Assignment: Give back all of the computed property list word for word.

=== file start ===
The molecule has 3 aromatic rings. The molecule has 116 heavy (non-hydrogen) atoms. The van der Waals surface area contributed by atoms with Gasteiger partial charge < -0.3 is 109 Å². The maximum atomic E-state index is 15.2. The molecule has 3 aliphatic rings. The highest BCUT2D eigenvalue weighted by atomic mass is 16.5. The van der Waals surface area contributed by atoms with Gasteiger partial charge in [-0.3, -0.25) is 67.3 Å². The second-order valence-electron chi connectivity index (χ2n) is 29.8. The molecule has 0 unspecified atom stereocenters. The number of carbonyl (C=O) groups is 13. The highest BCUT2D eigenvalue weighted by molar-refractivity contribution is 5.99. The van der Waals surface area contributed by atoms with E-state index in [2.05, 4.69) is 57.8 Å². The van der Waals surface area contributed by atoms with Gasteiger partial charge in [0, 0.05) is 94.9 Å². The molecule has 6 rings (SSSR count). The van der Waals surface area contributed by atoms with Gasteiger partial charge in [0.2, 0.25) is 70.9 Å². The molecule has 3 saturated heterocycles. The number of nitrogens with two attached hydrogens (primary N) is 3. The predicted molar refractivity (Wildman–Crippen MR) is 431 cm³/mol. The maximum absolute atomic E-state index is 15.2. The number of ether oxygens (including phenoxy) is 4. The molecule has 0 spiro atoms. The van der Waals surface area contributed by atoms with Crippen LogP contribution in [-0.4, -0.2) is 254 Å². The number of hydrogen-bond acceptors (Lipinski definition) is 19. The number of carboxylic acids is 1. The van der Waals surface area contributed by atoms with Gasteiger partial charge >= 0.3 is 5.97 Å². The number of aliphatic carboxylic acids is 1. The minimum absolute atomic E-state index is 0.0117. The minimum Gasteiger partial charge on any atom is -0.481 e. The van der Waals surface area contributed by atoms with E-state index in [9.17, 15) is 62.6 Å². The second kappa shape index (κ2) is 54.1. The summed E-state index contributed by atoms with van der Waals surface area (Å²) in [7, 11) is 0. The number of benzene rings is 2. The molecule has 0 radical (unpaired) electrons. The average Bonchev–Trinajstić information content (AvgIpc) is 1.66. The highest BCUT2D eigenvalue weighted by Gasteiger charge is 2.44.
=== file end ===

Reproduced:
The molecule has 3 aromatic rings. The molecule has 116 heavy (non-hydrogen) atoms. The van der Waals surface area contributed by atoms with Gasteiger partial charge < -0.3 is 109 Å². The maximum atomic E-state index is 15.2. The molecule has 3 aliphatic rings. The highest BCUT2D eigenvalue weighted by atomic mass is 16.5. The van der Waals surface area contributed by atoms with Gasteiger partial charge in [-0.3, -0.25) is 67.3 Å². The second-order valence-electron chi connectivity index (χ2n) is 29.8. The molecule has 0 unspecified atom stereocenters. The number of carbonyl (C=O) groups is 13. The highest BCUT2D eigenvalue weighted by molar-refractivity contribution is 5.99. The van der Waals surface area contributed by atoms with E-state index in [2.05, 4.69) is 57.8 Å². The van der Waals surface area contributed by atoms with Gasteiger partial charge in [0, 0.05) is 94.9 Å². The molecule has 6 rings (SSSR count). The van der Waals surface area contributed by atoms with Gasteiger partial charge in [0.2, 0.25) is 70.9 Å². The molecule has 3 saturated heterocycles. The number of nitrogens with two attached hydrogens (primary N) is 3. The predicted molar refractivity (Wildman–Crippen MR) is 431 cm³/mol. The maximum absolute atomic E-state index is 15.2. The number of ether oxygens (including phenoxy) is 4. The molecule has 0 spiro atoms. The van der Waals surface area contributed by atoms with Crippen LogP contribution in [-0.4, -0.2) is 254 Å². The number of hydrogen-bond acceptors (Lipinski definition) is 19. The number of carboxylic acids is 1. The van der Waals surface area contributed by atoms with Gasteiger partial charge >= 0.3 is 5.97 Å². The number of aliphatic carboxylic acids is 1. The minimum absolute atomic E-state index is 0.0117. The minimum Gasteiger partial charge on any atom is -0.481 e. The van der Waals surface area contributed by atoms with E-state index in [9.17, 15) is 62.6 Å². The second kappa shape index (κ2) is 54.1. The summed E-state index contributed by atoms with van der Waals surface area (Å²) in [7, 11) is 0. The number of benzene rings is 2. The molecule has 0 radical (unpaired) electrons. The average Bonchev–Trinajstić information content (AvgIpc) is 1.66. The highest BCUT2D eigenvalue weighted by Gasteiger charge is 2.44.